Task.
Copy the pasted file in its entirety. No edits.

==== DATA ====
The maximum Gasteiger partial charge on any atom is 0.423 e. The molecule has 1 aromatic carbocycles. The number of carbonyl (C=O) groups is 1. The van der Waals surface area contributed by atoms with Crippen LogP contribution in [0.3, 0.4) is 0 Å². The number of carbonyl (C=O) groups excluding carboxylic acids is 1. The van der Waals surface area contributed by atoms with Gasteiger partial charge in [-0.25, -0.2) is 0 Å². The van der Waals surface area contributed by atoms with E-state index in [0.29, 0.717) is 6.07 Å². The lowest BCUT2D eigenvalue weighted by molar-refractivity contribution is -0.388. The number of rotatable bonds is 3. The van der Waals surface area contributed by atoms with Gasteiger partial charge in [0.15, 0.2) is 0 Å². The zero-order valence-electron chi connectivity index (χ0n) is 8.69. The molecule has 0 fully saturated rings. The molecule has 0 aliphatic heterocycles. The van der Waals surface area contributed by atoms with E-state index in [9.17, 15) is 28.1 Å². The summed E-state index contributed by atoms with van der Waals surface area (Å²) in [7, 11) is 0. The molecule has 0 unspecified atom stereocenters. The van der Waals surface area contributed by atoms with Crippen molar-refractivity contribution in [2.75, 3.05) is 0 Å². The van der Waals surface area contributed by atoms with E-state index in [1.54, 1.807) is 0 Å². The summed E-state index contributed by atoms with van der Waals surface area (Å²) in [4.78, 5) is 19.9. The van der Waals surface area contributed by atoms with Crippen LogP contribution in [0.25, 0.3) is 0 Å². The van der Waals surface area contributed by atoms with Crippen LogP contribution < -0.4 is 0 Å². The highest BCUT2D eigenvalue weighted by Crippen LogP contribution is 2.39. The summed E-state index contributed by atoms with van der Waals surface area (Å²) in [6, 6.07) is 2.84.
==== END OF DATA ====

The maximum Gasteiger partial charge on any atom is 0.423 e. The molecule has 1 aromatic carbocycles. The number of carbonyl (C=O) groups is 1. The van der Waals surface area contributed by atoms with Crippen LogP contribution in [0.3, 0.4) is 0 Å². The number of carbonyl (C=O) groups excluding carboxylic acids is 1. The van der Waals surface area contributed by atoms with Gasteiger partial charge in [-0.25, -0.2) is 0 Å². The van der Waals surface area contributed by atoms with E-state index in [0.29, 0.717) is 6.07 Å². The lowest BCUT2D eigenvalue weighted by molar-refractivity contribution is -0.388. The number of rotatable bonds is 3. The van der Waals surface area contributed by atoms with Gasteiger partial charge in [0.15, 0.2) is 0 Å². The zero-order valence-electron chi connectivity index (χ0n) is 8.69. The molecule has 0 fully saturated rings. The molecule has 0 aliphatic heterocycles. The van der Waals surface area contributed by atoms with E-state index in [9.17, 15) is 28.1 Å². The summed E-state index contributed by atoms with van der Waals surface area (Å²) in [7, 11) is 0. The molecule has 0 unspecified atom stereocenters. The van der Waals surface area contributed by atoms with Crippen molar-refractivity contribution in [2.75, 3.05) is 0 Å². The van der Waals surface area contributed by atoms with E-state index in [1.54, 1.807) is 0 Å². The summed E-state index contributed by atoms with van der Waals surface area (Å²) in [4.78, 5) is 19.9. The van der Waals surface area contributed by atoms with Crippen LogP contribution in [0.25, 0.3) is 0 Å². The van der Waals surface area contributed by atoms with Crippen LogP contribution < -0.4 is 0 Å². The highest BCUT2D eigenvalue weighted by Crippen LogP contribution is 2.39. The summed E-state index contributed by atoms with van der Waals surface area (Å²) in [6, 6.07) is 2.84.